8. I also observe that the shortage is alleged on the basis of an estimate weighment of sponge iron the estimation cannot take place of evidence. Specially, when there is no investigation as to where from the noticed excess inputs were sourced so as to manage such excess clearances. No investigation as regard electricity excess usage. No third party investigation as regards transporters buyers etc. Above all, no attempt to track any money trail as alleged. Law has been settled that where the allegation of duty evasion is based on the documents and records procured or seized from other person or premises the burden of proof does not lie on the person accused of such evasion. As it was held in the case of Agrasen Syntex Pvt. Ltd. Vs. Commissioner Central Excise Hyderbad, ELT (154) ELT 431, Hon’ble High Court Allahabad also in the case of Kumar Trading Company Vs. Commissioner of Trade Tax Lucknow reported as 208 (230) ELT 240 Allahabad has held that if the Revenue wants to rely upon the entry of the documents seized from the premises of thirdparty the burden lies upon the Revenue Authority to prove the genuineness and authenticity of the said entry and to connect the
said entry with the dealer in case the dealer denies to have any connection with such entry.

9. Hon’ble High Court of Punjab & Haryana in the case of CCE & ST, Ludhiana Vs. Anand Founders & Engineers reported as 2016 (331) ELT 340 (P&H) has held that clandestine removal charges based on shortages in stock cannot be upheld in the absence of any other evidence brought on record by the Revenue showing such illegal activities on the part of an assessee. Hon’ble High Court of Allahabad in the case of Continental Cement Co. Vs. Union of India reported as 2014 (309) ELT 411 (Allahabad) had earlier laid down the criteria of investigation to prove the allegation of clandestine sale in following words:

Further, unless there is clinching evidence of the nature of purchase of raw materials, use of electricity, sale of final products, clandestine removals, the mode and flow back of funds, demands cannot be confirmed solely on the basis of presumptions and assumptions. Clandestine removal is a serious charge against the manufacturer, which is required to be discharged by the Revenue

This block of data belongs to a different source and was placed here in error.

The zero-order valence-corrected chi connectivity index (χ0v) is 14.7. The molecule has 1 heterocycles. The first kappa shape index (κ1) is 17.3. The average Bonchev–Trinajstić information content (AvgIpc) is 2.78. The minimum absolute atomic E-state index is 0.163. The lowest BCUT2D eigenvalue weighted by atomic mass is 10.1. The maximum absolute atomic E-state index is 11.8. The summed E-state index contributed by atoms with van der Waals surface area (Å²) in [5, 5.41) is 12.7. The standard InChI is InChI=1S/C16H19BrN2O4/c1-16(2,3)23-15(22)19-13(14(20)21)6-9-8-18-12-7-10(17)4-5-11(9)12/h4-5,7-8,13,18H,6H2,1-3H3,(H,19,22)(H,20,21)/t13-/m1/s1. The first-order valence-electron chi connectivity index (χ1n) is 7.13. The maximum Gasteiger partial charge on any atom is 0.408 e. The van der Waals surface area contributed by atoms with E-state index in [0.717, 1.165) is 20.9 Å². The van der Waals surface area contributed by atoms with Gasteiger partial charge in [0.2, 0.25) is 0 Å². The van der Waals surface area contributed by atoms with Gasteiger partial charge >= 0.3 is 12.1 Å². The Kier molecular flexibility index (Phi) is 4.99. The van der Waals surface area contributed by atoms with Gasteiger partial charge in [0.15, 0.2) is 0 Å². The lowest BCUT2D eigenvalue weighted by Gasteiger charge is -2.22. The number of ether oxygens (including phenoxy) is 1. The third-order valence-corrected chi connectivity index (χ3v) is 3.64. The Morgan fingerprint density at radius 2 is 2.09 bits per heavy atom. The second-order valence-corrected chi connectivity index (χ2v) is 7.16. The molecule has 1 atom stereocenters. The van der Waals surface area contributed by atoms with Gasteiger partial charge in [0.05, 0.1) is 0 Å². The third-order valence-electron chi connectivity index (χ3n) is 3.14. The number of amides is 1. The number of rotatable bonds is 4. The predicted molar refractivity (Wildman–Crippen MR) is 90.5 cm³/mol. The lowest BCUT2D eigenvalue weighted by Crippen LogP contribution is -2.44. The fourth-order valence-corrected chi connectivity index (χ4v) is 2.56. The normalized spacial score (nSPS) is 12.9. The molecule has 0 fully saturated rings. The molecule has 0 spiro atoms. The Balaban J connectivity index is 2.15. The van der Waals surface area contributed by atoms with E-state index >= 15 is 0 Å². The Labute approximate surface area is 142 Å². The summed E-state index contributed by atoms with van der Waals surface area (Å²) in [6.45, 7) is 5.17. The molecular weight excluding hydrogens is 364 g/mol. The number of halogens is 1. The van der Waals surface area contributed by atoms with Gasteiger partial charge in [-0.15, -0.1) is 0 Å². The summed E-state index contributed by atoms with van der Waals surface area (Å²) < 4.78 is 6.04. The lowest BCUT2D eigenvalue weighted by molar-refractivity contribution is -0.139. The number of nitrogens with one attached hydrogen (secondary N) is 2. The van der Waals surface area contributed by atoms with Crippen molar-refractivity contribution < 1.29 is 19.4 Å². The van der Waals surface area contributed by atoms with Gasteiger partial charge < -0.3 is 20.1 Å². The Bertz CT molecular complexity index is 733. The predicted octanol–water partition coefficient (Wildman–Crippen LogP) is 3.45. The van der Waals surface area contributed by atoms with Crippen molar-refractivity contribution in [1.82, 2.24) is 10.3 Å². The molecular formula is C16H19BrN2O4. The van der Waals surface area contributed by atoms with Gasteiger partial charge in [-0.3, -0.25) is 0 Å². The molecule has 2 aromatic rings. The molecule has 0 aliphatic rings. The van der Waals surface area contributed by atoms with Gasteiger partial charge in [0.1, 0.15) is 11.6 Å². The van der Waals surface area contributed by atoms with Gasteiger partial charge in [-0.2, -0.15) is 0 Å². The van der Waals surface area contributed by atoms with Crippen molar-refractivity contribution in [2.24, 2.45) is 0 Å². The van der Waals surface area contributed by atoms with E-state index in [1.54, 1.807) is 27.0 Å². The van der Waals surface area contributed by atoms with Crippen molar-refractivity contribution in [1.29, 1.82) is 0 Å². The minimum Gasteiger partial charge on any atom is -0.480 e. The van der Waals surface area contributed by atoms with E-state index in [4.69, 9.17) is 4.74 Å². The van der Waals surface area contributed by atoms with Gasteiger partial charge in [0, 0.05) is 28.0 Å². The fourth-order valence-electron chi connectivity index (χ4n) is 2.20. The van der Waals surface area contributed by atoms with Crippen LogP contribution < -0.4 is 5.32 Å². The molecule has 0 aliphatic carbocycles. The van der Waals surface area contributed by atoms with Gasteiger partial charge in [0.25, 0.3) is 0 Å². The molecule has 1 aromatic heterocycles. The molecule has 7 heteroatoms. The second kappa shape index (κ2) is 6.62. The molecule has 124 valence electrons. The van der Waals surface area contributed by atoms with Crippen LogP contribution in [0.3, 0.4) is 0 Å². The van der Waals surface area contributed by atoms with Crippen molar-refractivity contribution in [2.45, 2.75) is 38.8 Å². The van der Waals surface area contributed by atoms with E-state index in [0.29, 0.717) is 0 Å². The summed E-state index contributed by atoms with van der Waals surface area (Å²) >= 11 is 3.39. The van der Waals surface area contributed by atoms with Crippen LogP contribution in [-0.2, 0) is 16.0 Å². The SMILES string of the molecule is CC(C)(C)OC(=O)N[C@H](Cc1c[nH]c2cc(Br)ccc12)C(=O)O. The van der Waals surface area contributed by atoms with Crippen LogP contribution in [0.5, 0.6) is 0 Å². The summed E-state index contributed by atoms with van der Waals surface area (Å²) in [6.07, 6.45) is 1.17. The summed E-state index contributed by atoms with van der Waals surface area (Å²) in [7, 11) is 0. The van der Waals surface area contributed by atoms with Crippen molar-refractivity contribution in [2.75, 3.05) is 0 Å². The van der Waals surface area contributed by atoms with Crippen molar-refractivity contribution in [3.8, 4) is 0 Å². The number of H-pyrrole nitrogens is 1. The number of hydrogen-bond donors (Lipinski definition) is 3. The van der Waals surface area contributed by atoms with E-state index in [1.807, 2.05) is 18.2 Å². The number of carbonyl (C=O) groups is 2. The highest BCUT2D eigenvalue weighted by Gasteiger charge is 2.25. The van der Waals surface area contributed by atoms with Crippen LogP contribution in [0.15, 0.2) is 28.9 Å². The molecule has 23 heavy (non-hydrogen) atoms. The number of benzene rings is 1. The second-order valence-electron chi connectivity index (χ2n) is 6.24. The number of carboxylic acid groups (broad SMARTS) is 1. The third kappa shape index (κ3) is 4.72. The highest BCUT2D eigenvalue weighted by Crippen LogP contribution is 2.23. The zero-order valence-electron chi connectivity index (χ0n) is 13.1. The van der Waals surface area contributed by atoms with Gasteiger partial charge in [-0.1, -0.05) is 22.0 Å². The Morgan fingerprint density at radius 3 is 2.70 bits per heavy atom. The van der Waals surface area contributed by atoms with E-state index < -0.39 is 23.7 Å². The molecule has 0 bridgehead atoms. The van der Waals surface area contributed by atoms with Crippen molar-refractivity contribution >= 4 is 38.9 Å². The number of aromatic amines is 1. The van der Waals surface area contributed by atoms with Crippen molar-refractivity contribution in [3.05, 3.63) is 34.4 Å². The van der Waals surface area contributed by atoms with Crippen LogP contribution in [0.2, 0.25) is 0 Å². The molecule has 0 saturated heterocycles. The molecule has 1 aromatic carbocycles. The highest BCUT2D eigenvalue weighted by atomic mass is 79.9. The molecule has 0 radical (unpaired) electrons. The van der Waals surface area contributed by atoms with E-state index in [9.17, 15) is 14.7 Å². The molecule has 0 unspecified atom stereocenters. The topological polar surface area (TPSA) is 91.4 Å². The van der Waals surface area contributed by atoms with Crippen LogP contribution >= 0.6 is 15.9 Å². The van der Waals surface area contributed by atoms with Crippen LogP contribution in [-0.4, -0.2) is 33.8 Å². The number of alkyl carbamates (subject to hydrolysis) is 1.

by production of sufficient and tangible evidence. On careful examination, it is found that with regard to alleged removals, the department has not investigated the following aspects:

(i) To find out the excess production details.

(ii) To find out whether the excess raw materials have been purchased.

(iii) To find out the dispatch particulars from the regular transporters.

(iv) To find out the realization of sale proceeds.

(v) To find out finished product receipt details from regular dealers/buyers.

(vi) To find out the excess power consumptions.

10. Thus, to prove the allegation of clandestine sale, further corroborative evidences as mentioned in above decisions, are also required. Apparently, there is no investigation conducted by the Department qua any of said aspects.

11. Coming to the alleged admission of Shri Devi Lal Sahu, his statement as annexed on record is perused. I am of the opinion that the statement contains only a declaration to comply with the law. It cannot be taken as an admission of any clandestine removal. Question of the said statement to be the corroboration of the alleged guilt does not at all arise. I take support from the case of Kanpur Strips Ltd. Vs CCE Kanpur 2001(137) ELT 1198 (Tri-Del) it was held that in the absence of direct admission of clandestine removal the mere fact of the shortage found cannot sustain the charge of clandestine manufacture and removal. Accordingly the confirmation of demand is merely presumptive hence, not sustainable.

12. In the case of 2013(297) ELT 370 (Tri. Ahmd) Zincollied vs CCE, Vapi it was held that in absence of corroborative evidence demand not sustainable on presumptive ground either for removal of input as such or using same in manufacture of final product [2008(221) ELT 231]

13. Also In Anand Founders & Engineers -2016 (331) ELT 340 (P&H), the Punjab & Haryana High Court held that mere shortage of finished goods in stock taking is not enough to hold the charge of clandestine removal. In Chandarpur Enterprises Ltd.- 2014(310) ELT 904 (Tri. Del), the Tribunal held that when the quantity of finished goods was determined on estimation basis only, the same cannot be treated as real shortage for alleging clandestine removal. In RS Industries 2014(301) ELT 382 (Tri. Calcutta), it was held by the Tribunal that even when shortage is admitted but no investigation was done to establish clandestine removal of goods, no penal action can be taken against the assessee.

14. Apparently the appellant had earlier deposited an amount of Rs.12,78,435/- which was got adjusted towards the confirmed demand by the original adjudicating authority. But apparently the said deposit was with protest. Absence of protest also is highly insufficient to be called as the conclusive proof of alleged shortage and clandestine removal, I draw support from the decision of this Tribunal in the case of 2013(292) ELT 397 (Tri. Delhi) Everest Rolling Mills Pvt. Ltd. Vs CCE Jaipur mere payment of duty on shortage noticed without any corroborative evidence of clandestine removal is not sufficient to prove the allegations. Therefore, the demand becomes unsustainable.

15. In view of entire above observation, I hold that the adjudicating authority below has based the decision on assumptions and surmises and in total ignorance of the documents and submissions produced/made by the appellant. Those documents and the facts submitted are sufficient to falsify the allegations, as already discussed above. Therefore, the order under challenge is held to be not sustainable and the same is, accordingly, hereby set aside. Consequent thereto the appeal in hand stands allowed.